Blixen's interaction with the Kikuyu tribe lends a unique perspective (in terms of the period in which this novel was written) of a young imperialist white woman and the way she deals with the natives of Africa. She genuinely wants to help them, wants to educate and employ them.
Blixen was famous world-wide for her intricate and olf-fashioned storytelling, combined with social graces that contradicted her strong viewpoints on War, colonisation and Empire. It is ironic that such a strong woman felt the need to publish 'Out Of Africa' under the disguise of a male name.
Blixen's intense love for Denys - a local hunter, mixed with the deep affection she holds for her servant combine with her vibrant love of Africa to make this recollection a beautiful and moving one. This is probably one of the best works of travel writing, setting a precedent for authors such as Francis Mayes etc. ...Well worth a read.
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4 of 4 people found the following review helpful
By A Customer
Format:Hardcover
Baroness Karen Blixen --a.k.a. Isaac Dinesen-- had a farm in Africa, and on that farm the wide-eyed Danish émigrée lived her best years, the years of vivid memory, out of which she was to live and breathe and write for the rest of her life. In Africa she married, ran a coffee plantation, met "the dark races," got syphilis, and fell in love. These events shaped the fiction she was to write later, when she returned home to Denmark after the coffee farm foundered, a casualty of faulty administration and just plain bad luck.

An exile in her own country, the reluctant repatriate poured her heart into "Out of Africa." The book is unsurpassed for an atmosphere of heart-wrenching bereavement, yet serene resignation. Here is Eve after the Fall --the taste of apple lingering in her mouth-- groping to restore with words her Paradise lost. Here the storyteller weaves a tapestry of lean, vast landscapes simmering under the equatorial sun; of races worlds apart living in precarious peace; of friends --black and white--; of love; of heartbreak, and of loss.

"Out of Africa" is Isaac Dinesen's superb act of creation by recollection, a Paradise Restored you will often want to come back to.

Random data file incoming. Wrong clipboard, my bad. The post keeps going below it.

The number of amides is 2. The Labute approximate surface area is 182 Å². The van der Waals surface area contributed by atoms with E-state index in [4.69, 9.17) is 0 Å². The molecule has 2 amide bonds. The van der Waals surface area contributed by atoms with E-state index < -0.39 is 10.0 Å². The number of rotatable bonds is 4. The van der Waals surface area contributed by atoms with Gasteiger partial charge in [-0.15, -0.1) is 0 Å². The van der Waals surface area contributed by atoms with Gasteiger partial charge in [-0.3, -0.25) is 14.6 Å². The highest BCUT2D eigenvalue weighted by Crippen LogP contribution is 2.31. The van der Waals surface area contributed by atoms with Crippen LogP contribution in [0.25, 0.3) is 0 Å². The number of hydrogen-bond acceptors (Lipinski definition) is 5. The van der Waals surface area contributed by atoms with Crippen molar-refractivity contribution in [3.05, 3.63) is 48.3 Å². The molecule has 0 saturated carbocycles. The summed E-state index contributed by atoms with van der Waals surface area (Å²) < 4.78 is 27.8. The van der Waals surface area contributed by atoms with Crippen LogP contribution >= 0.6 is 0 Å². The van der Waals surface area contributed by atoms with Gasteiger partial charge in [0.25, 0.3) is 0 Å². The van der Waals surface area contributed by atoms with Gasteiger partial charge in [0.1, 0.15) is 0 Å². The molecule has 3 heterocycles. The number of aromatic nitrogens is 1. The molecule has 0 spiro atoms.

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2 of 2 people found the following review helpful
5.0 out of 5 stars Romanticsm, in African colours 1 Jun 2009
By Peter Buckley VINE VOICE
Format:Paperback
The book was purposefully written as a picture of Kenya as it was, it is not an autobiography as such. The writing style of the book is clearly influenced by Isak Dinesen's first language, Danish, and therefore has a magical air that is thoughly enjoyable. To quote a passage near the close of the book, when she has to leave the farm..'when in the end, the day came on which I was going away, I learned the strange learning that things can happen which we ourselves cannot possibly imagine, either beforehand, or at the time when they are taking place, or afterwards when we look back on them. Circumstances can have a motive force by which they bring about events without aid of human imagination or apprehension. On such occasions you yourself keep in touch with what is going on by attentively following it from moment to moment, like a blind person who is being led, and who places one foot in front of the other cautiously but unwittingly. Things are happening to you, and you feel them happening, but except for this one fact, you have no connection with them, and no key to the cause and meaning of them. The performing wild animals in a circus go through their programme, I believe, in that same way. Those who have been through such events, can, in a way, say that they have been through death, a passage outside the range of imagination, but within the range of experience.'